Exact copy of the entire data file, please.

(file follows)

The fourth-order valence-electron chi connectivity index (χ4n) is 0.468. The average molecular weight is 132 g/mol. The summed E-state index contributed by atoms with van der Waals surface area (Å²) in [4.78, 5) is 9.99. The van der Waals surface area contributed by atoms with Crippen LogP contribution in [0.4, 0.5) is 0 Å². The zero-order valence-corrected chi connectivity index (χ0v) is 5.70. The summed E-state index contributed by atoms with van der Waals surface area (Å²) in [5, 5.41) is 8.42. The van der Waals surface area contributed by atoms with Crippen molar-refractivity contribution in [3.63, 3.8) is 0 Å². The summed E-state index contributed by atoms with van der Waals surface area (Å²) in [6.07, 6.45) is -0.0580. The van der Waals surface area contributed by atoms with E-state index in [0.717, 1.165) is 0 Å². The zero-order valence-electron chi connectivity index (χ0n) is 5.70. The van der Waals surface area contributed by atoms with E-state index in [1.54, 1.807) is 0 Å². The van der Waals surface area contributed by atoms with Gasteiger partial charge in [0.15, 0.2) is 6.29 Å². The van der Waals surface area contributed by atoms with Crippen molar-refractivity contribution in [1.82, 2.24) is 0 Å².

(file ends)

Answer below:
The fourth-order valence-electron chi connectivity index (χ4n) is 0.468. The average molecular weight is 132 g/mol. The summed E-state index contributed by atoms with van der Waals surface area (Å²) in [4.78, 5) is 9.99. The van der Waals surface area contributed by atoms with Crippen LogP contribution in [0.4, 0.5) is 0 Å². The zero-order valence-corrected chi connectivity index (χ0v) is 5.70. The summed E-state index contributed by atoms with van der Waals surface area (Å²) in [5, 5.41) is 8.42. The van der Waals surface area contributed by atoms with Crippen molar-refractivity contribution in [3.63, 3.8) is 0 Å². The summed E-state index contributed by atoms with van der Waals surface area (Å²) in [6.07, 6.45) is -0.0580. The van der Waals surface area contributed by atoms with E-state index in [0.717, 1.165) is 0 Å². The zero-order valence-electron chi connectivity index (χ0n) is 5.70. The van der Waals surface area contributed by atoms with E-state index in [1.54, 1.807) is 0 Å². The van der Waals surface area contributed by atoms with Gasteiger partial charge in [0.15, 0.2) is 6.29 Å². The van der Waals surface area contributed by atoms with Crippen molar-refractivity contribution in [1.82, 2.24) is 0 Å².